Tag: Gohmert

Other News

In December 2020, Louie Gohmert sued Mike Pence to try to force him to go along with coup

In that December 2020 lawsuit, Gohmert and company explicitly make the claim that would be repeated in the memos from Eastman and the PowerPoint from Waldron. 

“Under the Twelfth Amendment, Defendant Pence alone has the exclusive authority and sole discretion to open and permit the counting of the electoral votes for a given state, and where there are competing slates of electors, or where there is objection to any single slate of electors, to determine which electors’ votes, or whether none, shall be counted,” claims the suit.

In other words, Pence, with no other authority or evidence, could determine which states got counted, and which states did not. The 1887 Electoral Count Act, according to the suit, is unconstitutional because it puts limits on that unlimited authority to decide what’s in, and what’s out.

It seems clear at this point that Gohmert was only acting as a stalking horse for Trump. It also seems clear that the real intent of the suit wasn’t to generate any kind of legal precedent, but simply to force Pence to act. Opposing the suit would also mean opposing Trump, and would send an early signal of Pence’s intentions on Jan. 6.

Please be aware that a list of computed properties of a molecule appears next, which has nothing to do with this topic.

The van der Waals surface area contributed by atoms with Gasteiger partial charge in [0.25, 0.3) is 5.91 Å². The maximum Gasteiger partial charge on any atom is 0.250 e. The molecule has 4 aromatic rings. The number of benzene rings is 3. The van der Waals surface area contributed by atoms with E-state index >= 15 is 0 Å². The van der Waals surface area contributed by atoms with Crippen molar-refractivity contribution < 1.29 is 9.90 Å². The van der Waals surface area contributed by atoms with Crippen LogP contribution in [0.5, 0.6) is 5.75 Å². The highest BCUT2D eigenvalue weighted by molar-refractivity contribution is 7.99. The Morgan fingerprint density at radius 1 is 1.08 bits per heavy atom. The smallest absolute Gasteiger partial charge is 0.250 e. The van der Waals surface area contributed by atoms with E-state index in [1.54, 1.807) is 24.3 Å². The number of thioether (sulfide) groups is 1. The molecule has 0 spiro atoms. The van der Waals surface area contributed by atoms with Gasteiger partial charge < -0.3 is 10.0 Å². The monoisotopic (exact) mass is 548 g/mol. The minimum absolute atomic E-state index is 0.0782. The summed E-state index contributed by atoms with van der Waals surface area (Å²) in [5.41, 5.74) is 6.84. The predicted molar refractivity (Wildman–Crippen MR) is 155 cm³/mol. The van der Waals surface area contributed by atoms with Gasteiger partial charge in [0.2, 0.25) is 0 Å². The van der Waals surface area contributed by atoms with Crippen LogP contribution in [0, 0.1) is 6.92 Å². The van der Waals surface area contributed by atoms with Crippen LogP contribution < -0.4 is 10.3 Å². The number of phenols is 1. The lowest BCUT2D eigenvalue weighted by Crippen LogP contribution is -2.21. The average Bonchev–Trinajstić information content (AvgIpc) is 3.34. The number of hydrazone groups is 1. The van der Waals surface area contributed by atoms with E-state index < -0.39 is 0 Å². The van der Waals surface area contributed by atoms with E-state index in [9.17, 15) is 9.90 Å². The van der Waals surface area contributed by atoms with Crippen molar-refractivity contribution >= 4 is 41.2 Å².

The signal on how all this would play out came just one day later when the Department of Justice stepped in to defend Pence. That came after Gohmert’s attorneys had a chat with Pence’s attorneys, offering what Gohmert’s team described as “a meaningful attempt to resolve the underlying legal issues by agreement, including advising the Vice President’s counsel that Plaintiffs intended to seek immediate injunctive relief in the event the parties did not agree.” In other words, Gohmert offered to drop the suit if Pence would just commit to the scheme to overturn the election results. Pence did not sign on.

Gohmert’s suit was rejected by the federal district court in Texas. This was followed by a thumbs down in the court of appeals. In both cases, judges ruled that decorating the suit with the names of people who would have been electors had Trump won did not give Gohmert standing to sue Pence for following the law.

At the time, it was easy to lose Gohmert’s suit in the sea of lawsuits that Trump’s legal team was launching against election results across seven states. The same team of attorneys who sued Pence for Gohmert were also responsible for some of the suits against the election outcome in Arizona—which is a pretty good clue to who was really calling the shots.

But a year later, it’s now clear that this suit was another piece of the plan represented by Eastman’s memo, Waldron’s PowerPoint, and the texts that were delivered to Meadows up to and during the assault on the Capitol. There was just one coup plot. And they were all in on it.



Source link